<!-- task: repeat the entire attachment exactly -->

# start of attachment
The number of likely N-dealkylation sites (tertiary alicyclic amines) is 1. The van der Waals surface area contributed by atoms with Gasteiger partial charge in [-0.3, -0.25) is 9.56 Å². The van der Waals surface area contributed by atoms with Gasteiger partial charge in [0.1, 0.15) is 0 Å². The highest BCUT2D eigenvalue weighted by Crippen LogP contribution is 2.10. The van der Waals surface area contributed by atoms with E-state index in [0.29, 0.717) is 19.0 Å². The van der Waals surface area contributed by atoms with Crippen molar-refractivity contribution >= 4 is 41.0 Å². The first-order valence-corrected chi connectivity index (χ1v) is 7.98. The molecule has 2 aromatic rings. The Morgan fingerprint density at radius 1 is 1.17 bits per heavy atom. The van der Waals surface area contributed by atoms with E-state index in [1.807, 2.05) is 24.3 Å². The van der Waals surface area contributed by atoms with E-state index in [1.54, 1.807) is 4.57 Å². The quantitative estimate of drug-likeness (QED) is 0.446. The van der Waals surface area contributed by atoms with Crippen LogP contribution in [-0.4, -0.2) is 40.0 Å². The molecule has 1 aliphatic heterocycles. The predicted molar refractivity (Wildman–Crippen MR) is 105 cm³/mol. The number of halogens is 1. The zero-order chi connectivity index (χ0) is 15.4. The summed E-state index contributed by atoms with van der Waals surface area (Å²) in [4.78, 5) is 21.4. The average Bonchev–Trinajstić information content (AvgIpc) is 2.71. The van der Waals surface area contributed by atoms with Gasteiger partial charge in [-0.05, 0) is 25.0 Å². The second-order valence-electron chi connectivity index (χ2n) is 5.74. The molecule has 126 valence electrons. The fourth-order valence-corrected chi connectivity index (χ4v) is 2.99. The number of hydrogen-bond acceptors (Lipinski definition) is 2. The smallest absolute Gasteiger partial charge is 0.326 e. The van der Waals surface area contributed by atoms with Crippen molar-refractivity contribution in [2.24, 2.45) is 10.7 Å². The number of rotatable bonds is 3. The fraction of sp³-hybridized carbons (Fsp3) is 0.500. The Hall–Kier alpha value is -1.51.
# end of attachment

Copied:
The number of likely N-dealkylation sites (tertiary alicyclic amines) is 1. The van der Waals surface area contributed by atoms with Gasteiger partial charge in [-0.3, -0.25) is 9.56 Å². The van der Waals surface area contributed by atoms with Gasteiger partial charge in [0.1, 0.15) is 0 Å². The highest BCUT2D eigenvalue weighted by Crippen LogP contribution is 2.10. The van der Waals surface area contributed by atoms with E-state index in [0.29, 0.717) is 19.0 Å². The van der Waals surface area contributed by atoms with Crippen molar-refractivity contribution >= 4 is 41.0 Å². The first-order valence-corrected chi connectivity index (χ1v) is 7.98. The molecule has 2 aromatic rings. The Morgan fingerprint density at radius 1 is 1.17 bits per heavy atom. The van der Waals surface area contributed by atoms with E-state index in [1.807, 2.05) is 24.3 Å². The van der Waals surface area contributed by atoms with E-state index in [1.54, 1.807) is 4.57 Å². The quantitative estimate of drug-likeness (QED) is 0.446. The van der Waals surface area contributed by atoms with Crippen LogP contribution in [-0.4, -0.2) is 40.0 Å². The molecule has 1 aliphatic heterocycles. The predicted molar refractivity (Wildman–Crippen MR) is 105 cm³/mol. The number of halogens is 1. The zero-order chi connectivity index (χ0) is 15.4. The summed E-state index contributed by atoms with van der Waals surface area (Å²) in [4.78, 5) is 21.4. The average Bonchev–Trinajstić information content (AvgIpc) is 2.71. The van der Waals surface area contributed by atoms with Gasteiger partial charge in [-0.05, 0) is 25.0 Å². The second-order valence-electron chi connectivity index (χ2n) is 5.74. The molecule has 126 valence electrons. The fourth-order valence-corrected chi connectivity index (χ4v) is 2.99. The number of hydrogen-bond acceptors (Lipinski definition) is 2. The smallest absolute Gasteiger partial charge is 0.326 e. The van der Waals surface area contributed by atoms with Crippen molar-refractivity contribution in [2.24, 2.45) is 10.7 Å². The number of rotatable bonds is 3. The fraction of sp³-hybridized carbons (Fsp3) is 0.500. The Hall–Kier alpha value is -1.51.